IranSyria

Tehran Voices Support for Political Solution to Disputes in Syria

Iran once again said that it opposes foreign meddling in Syria’s internal affairs and supports any plan which seeks a political solution to the current standoff in the Muslim country.

Reacting to a recent Security Council statement on Syria which was adopted on Wednesday, Iranian Foreign Ministry Spokesman Ramin Mehman-Parast noted on Thursday that the crisis in Syria should be solved through a political solution away from hastiness and foreign intervention.

“The Islamic Republic of Iran will agree to any initiative which will guarantee the Syrian nation’s demands, facilitate reforms announced by the Syrian President (Bashar al-Assad)…, lead to stability and peace in the country, and pave the way for a national dialogue,” Mehman-Parast stressed.

The remarks by the Iranian spokesman came after the United Nations Security Council extended its support for the six-point peace plan proposed by the UN-Arab League envoy, Kofi Annan, for a UN-supervised halt to the current fighting in Syria.

In a statement on Wednesday, the council called on the Syrian government to “immediately” carry out the peace plan proposed by Annan.

Annan’s six-point plan calls for a UN-supervised halt to fighting, a daily two-hour humanitarian pause to hostilities, withdrawal of government troops and heavy weapons from crisis-hit cities and access to all areas affected by the fighting.

Annan will return to Syria soon for further talks with Syrian officials.

During his last visit earlier this month, the former UN chief called for a peaceful solution to end the year-long unrest in the country.

The Syrian president has said that he is ready for any honest effort to resolve the situation in the country.

Syria has been experiencing unrest since mid-March with organized attacks by U.S-backed well-armed gangs against Syrian police forces and border guards being reported across the country.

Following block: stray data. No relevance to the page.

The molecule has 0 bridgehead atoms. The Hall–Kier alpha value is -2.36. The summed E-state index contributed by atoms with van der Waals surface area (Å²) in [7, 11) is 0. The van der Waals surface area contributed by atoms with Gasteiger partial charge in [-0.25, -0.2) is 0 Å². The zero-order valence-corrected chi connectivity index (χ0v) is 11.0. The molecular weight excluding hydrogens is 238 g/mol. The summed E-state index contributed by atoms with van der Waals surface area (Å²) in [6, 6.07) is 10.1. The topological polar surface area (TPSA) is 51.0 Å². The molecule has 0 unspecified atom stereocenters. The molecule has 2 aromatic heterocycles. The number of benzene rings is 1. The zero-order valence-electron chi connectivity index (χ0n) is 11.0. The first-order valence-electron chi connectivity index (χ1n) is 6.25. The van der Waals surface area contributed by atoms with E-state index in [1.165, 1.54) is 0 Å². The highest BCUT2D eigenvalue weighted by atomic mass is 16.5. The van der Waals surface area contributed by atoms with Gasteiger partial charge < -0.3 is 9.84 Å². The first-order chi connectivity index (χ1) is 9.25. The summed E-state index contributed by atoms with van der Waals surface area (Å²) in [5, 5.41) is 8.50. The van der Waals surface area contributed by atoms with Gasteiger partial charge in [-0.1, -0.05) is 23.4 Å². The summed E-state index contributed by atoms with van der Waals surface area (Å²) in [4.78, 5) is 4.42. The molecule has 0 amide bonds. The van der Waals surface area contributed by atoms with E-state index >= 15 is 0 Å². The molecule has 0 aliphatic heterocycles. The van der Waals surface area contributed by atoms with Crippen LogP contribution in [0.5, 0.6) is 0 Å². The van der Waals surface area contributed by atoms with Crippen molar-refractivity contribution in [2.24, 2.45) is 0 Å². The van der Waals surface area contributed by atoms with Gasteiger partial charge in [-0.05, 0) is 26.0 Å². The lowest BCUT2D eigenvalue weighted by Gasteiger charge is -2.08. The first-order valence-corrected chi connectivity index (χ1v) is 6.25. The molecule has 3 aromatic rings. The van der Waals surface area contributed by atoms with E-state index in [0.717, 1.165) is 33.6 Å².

Hundreds of people, including members of the security forces, have been killed, when some protest rallies turned into armed clashes.

The government blames outlaws, saboteurs, and armed terrorist groups for the deaths, stressing that the unrest is being orchestrated from abroad.

In October, calm was eventually restored in the Arab state after President Assad started a reform initiative in the country, but Israel, the US and its Arab allies are seeking hard to bring the country into chaos through any possible means. Tel Aviv, Washington and some Arab capitals have been staging various plots in the hope of stirring unrests in Syria once again.

This is while Assad has done a lot in recent months to reform laws and conditions in his country. The Syrian president announced the end to the state of emergency, granted citizenship to many Syrian Kurds and promised parliamentary elections later this year. In January, he issued the latest of thousands of amnesties for those detained since the uprising began.

Syria also in February held a referendum on the country’s new constitution. More than 14 million Syrians over 18 could vote and almost 90 percent of the voters approved a new constitution in the referendum.

Under the new charter, freedom is ‘a sacred right’ and ‘the people will govern the people’ in a multi-party democratic system based on Islamic law.

The document allows multiple political parties to compete in elections for the legislature, sets a limit of two seven-year terms on the president, and eliminates a clause that guarantees political supremacy to Assad’s Ba’ath Party.

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